Brown leapt up, springing instantly awake with the habit of one who had been aboard ship for years. He wasn’t quick enough to keep himself from overbalancing. As Burgess predicted, Midshipman Brown flung himself out of his hammock and landed hard on the deck. Brown blinked in confusion for a moment, then caught sight of Burgess sniggering beside his hammock. “Damn you, Burgess!” Brown pulled himself to his feet and rubbed at the back of his neck. The look of affronted outrage on Brown’s face was so amusing, Robert found himself grinning. Burgess caught his eye across the berth and said, “It was Mr. Pierce’s idea, I can assure you.”

Brown turned his scowl on Robert. His face, likened by the other men to an affronted poodle’s when he yelled commands to his gun division in battle, was now screwed up like a bulldog’s. Robert laughed. He couldn’t help himself. Brown shook his head and clamored back into his bed. “Then I fear you both have a sense of humor that leaves much to be desired.” He fixed them with a glare and settled in the swinging hammock.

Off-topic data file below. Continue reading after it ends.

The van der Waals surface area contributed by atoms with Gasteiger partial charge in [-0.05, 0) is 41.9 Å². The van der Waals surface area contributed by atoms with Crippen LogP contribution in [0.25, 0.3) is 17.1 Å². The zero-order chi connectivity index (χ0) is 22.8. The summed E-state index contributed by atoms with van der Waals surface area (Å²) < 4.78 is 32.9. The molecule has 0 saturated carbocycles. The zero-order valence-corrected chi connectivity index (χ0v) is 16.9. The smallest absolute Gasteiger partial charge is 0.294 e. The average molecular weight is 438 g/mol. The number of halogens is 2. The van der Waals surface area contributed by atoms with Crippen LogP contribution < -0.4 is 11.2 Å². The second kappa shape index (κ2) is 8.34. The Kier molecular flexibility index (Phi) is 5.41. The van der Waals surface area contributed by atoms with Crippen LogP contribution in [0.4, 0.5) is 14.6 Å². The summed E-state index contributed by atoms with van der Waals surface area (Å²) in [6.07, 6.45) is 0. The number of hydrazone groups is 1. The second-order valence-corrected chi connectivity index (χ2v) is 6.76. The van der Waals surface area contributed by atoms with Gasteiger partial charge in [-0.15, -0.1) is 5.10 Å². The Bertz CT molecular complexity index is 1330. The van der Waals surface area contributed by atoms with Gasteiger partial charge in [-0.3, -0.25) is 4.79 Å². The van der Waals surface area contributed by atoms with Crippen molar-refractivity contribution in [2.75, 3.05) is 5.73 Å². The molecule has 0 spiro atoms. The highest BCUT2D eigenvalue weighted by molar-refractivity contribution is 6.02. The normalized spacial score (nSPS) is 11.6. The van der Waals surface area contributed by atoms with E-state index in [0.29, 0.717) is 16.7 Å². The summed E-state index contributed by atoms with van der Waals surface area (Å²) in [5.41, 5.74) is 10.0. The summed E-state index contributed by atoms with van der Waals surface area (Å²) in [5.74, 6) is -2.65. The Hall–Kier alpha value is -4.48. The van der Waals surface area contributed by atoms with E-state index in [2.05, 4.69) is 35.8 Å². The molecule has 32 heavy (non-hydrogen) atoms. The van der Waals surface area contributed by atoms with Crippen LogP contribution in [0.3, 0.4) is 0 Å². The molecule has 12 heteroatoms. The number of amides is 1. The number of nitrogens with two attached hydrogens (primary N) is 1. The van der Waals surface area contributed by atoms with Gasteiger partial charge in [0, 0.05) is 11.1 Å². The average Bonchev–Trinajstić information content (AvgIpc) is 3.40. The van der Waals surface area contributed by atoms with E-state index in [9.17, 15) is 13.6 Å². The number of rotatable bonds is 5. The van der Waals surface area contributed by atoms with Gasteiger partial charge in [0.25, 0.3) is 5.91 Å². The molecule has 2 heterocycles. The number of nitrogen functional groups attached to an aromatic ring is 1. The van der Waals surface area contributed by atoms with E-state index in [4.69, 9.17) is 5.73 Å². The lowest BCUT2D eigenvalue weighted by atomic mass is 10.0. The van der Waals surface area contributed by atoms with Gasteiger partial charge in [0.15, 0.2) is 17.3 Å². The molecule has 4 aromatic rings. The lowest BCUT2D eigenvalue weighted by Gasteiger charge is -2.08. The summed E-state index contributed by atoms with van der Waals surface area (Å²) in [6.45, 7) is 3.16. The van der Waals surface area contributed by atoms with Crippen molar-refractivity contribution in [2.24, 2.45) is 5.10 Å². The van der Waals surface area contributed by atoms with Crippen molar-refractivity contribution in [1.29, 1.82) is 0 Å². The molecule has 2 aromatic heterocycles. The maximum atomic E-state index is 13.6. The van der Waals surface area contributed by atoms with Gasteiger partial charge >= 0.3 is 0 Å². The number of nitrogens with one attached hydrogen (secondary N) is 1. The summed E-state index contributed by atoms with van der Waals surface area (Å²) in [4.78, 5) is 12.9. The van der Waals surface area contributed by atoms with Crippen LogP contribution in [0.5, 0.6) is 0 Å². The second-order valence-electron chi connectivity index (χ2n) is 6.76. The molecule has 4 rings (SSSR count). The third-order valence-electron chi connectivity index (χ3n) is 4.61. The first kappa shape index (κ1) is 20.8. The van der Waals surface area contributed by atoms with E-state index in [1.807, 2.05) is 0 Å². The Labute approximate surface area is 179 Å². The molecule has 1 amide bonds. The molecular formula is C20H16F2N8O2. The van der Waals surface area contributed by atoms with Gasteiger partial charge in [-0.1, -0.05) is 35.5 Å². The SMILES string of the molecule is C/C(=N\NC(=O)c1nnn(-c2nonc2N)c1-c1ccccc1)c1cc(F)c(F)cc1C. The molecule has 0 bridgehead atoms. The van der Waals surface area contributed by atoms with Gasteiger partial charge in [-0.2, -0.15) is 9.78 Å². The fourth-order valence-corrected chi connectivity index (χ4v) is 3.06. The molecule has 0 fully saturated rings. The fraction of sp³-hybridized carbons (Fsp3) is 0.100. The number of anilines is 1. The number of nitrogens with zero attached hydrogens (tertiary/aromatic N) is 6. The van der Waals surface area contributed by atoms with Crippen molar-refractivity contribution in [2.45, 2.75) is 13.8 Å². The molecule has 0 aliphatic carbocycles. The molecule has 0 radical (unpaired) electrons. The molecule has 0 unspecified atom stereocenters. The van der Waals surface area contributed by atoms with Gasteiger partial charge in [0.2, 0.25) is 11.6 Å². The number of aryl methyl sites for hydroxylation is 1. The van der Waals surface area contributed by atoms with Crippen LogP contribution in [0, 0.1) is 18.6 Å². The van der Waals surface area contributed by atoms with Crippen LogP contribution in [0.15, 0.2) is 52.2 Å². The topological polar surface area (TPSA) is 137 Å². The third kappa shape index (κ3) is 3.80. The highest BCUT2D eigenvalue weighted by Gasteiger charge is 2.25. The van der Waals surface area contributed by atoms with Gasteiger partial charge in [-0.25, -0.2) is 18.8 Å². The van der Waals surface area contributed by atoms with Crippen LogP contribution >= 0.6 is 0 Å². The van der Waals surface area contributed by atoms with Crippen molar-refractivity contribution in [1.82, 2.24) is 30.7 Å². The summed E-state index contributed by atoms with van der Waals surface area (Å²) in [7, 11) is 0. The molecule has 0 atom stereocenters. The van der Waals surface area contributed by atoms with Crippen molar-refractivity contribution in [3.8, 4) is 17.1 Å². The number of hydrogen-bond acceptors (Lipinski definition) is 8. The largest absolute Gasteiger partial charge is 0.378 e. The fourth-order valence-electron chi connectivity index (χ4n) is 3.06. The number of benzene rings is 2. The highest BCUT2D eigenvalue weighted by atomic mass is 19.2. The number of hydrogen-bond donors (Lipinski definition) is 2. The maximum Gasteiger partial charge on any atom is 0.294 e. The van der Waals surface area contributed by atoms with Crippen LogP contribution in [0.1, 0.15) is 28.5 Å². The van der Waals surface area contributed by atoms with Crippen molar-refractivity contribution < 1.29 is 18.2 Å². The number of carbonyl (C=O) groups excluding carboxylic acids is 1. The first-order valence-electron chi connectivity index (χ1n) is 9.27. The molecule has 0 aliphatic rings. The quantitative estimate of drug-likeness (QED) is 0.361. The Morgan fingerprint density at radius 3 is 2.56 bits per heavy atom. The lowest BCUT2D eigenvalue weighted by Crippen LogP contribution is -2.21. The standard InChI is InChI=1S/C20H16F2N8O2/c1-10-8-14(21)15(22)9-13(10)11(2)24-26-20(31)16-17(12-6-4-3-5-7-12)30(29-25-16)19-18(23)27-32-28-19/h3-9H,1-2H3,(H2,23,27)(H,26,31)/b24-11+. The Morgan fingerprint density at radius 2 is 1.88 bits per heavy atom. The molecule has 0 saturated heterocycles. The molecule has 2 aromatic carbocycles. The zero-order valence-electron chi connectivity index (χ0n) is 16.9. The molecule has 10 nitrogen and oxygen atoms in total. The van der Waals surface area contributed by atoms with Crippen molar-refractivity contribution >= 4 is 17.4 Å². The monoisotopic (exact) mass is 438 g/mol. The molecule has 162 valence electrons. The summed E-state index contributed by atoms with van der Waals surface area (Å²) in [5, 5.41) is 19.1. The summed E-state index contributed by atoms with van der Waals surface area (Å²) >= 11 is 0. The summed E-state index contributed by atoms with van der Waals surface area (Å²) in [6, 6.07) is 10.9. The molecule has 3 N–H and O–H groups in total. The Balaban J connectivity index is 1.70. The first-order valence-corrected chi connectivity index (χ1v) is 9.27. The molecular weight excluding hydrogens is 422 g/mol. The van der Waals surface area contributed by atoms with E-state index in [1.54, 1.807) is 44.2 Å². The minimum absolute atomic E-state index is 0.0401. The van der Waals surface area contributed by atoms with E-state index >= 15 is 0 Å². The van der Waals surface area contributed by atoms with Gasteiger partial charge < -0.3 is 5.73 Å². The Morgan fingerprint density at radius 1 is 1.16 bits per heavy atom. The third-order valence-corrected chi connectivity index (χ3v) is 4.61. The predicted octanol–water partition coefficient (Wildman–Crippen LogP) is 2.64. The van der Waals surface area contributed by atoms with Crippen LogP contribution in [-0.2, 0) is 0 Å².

Robert watched, wondering what Burgess would do next, but evidently, the sport had finished for the moment. Burgess returned to Robert’s side and sat on the hammock. He fixed Robert with his clear blue gaze and said, “I think I shall enjoy serving on this ship very much indeed.”

He certainly seemed to. Mr. Burgess was diligent about his duties and a quick study when it came to the navigation and mathematics lessons. He was popular with the ratings and the officers alike. At nineteen, Burgess was only a year older than Robert, and Robert could tell already that he was destined for a great career in the navy.